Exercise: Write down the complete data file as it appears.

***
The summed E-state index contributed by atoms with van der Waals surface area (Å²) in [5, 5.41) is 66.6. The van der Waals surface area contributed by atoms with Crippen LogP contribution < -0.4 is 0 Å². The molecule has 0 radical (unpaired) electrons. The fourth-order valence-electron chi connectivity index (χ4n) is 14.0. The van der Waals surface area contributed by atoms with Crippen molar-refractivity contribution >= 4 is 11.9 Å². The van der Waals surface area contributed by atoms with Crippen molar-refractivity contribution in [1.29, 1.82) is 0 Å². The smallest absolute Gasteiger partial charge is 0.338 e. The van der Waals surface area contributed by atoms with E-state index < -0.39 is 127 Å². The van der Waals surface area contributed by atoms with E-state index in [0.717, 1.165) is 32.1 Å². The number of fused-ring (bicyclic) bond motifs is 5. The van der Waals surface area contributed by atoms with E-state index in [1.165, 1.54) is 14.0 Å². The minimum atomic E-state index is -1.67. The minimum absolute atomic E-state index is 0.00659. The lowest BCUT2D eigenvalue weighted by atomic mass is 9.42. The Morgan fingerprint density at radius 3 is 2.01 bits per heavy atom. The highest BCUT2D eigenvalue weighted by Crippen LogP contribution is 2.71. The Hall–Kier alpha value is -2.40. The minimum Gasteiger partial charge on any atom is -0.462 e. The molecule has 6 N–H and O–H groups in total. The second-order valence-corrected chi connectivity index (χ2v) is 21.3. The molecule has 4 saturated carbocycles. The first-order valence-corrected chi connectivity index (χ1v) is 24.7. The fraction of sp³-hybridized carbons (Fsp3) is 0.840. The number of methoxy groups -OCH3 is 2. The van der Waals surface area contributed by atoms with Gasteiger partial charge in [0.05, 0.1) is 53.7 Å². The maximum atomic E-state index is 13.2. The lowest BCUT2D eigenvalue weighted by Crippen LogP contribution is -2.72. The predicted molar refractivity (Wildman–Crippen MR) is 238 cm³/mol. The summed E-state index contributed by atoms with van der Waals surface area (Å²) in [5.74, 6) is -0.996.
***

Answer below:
The summed E-state index contributed by atoms with van der Waals surface area (Å²) in [5, 5.41) is 66.6. The van der Waals surface area contributed by atoms with Crippen LogP contribution < -0.4 is 0 Å². The molecule has 0 radical (unpaired) electrons. The fourth-order valence-electron chi connectivity index (χ4n) is 14.0. The van der Waals surface area contributed by atoms with Crippen molar-refractivity contribution >= 4 is 11.9 Å². The van der Waals surface area contributed by atoms with Crippen molar-refractivity contribution in [1.29, 1.82) is 0 Å². The smallest absolute Gasteiger partial charge is 0.338 e. The van der Waals surface area contributed by atoms with E-state index < -0.39 is 127 Å². The van der Waals surface area contributed by atoms with E-state index in [0.717, 1.165) is 32.1 Å². The number of fused-ring (bicyclic) bond motifs is 5. The van der Waals surface area contributed by atoms with E-state index in [1.165, 1.54) is 14.0 Å². The minimum atomic E-state index is -1.67. The minimum absolute atomic E-state index is 0.00659. The lowest BCUT2D eigenvalue weighted by atomic mass is 9.42. The Morgan fingerprint density at radius 3 is 2.01 bits per heavy atom. The highest BCUT2D eigenvalue weighted by Crippen LogP contribution is 2.71. The Hall–Kier alpha value is -2.40. The minimum Gasteiger partial charge on any atom is -0.462 e. The molecule has 6 N–H and O–H groups in total. The second-order valence-corrected chi connectivity index (χ2v) is 21.3. The molecule has 4 saturated carbocycles. The first-order valence-corrected chi connectivity index (χ1v) is 24.7. The fraction of sp³-hybridized carbons (Fsp3) is 0.840. The number of methoxy groups -OCH3 is 2. The van der Waals surface area contributed by atoms with Gasteiger partial charge in [0.05, 0.1) is 53.7 Å². The maximum atomic E-state index is 13.2. The lowest BCUT2D eigenvalue weighted by Crippen LogP contribution is -2.72. The predicted molar refractivity (Wildman–Crippen MR) is 238 cm³/mol. The summed E-state index contributed by atoms with van der Waals surface area (Å²) in [5.74, 6) is -0.996.